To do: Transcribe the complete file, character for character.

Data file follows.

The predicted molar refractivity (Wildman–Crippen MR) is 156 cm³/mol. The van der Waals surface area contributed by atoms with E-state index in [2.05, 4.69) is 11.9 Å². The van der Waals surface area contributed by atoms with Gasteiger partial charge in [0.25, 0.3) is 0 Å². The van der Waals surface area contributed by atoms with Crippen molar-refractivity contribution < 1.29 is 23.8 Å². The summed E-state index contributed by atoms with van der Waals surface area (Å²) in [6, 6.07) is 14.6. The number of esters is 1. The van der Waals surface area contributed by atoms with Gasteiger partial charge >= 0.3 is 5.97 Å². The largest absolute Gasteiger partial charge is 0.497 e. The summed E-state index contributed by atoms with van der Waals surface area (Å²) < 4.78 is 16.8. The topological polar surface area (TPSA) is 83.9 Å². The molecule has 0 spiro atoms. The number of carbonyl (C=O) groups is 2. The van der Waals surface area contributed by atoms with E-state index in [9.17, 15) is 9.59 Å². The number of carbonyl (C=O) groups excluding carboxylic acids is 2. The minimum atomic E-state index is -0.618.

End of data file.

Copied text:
The predicted molar refractivity (Wildman–Crippen MR) is 156 cm³/mol. The van der Waals surface area contributed by atoms with E-state index in [2.05, 4.69) is 11.9 Å². The van der Waals surface area contributed by atoms with Gasteiger partial charge in [0.25, 0.3) is 0 Å². The van der Waals surface area contributed by atoms with Crippen molar-refractivity contribution < 1.29 is 23.8 Å². The summed E-state index contributed by atoms with van der Waals surface area (Å²) in [6, 6.07) is 14.6. The number of esters is 1. The van der Waals surface area contributed by atoms with Gasteiger partial charge >= 0.3 is 5.97 Å². The largest absolute Gasteiger partial charge is 0.497 e. The summed E-state index contributed by atoms with van der Waals surface area (Å²) < 4.78 is 16.8. The topological polar surface area (TPSA) is 83.9 Å². The molecule has 0 spiro atoms. The number of carbonyl (C=O) groups is 2. The van der Waals surface area contributed by atoms with E-state index in [9.17, 15) is 9.59 Å². The number of carbonyl (C=O) groups excluding carboxylic acids is 2. The minimum atomic E-state index is -0.618.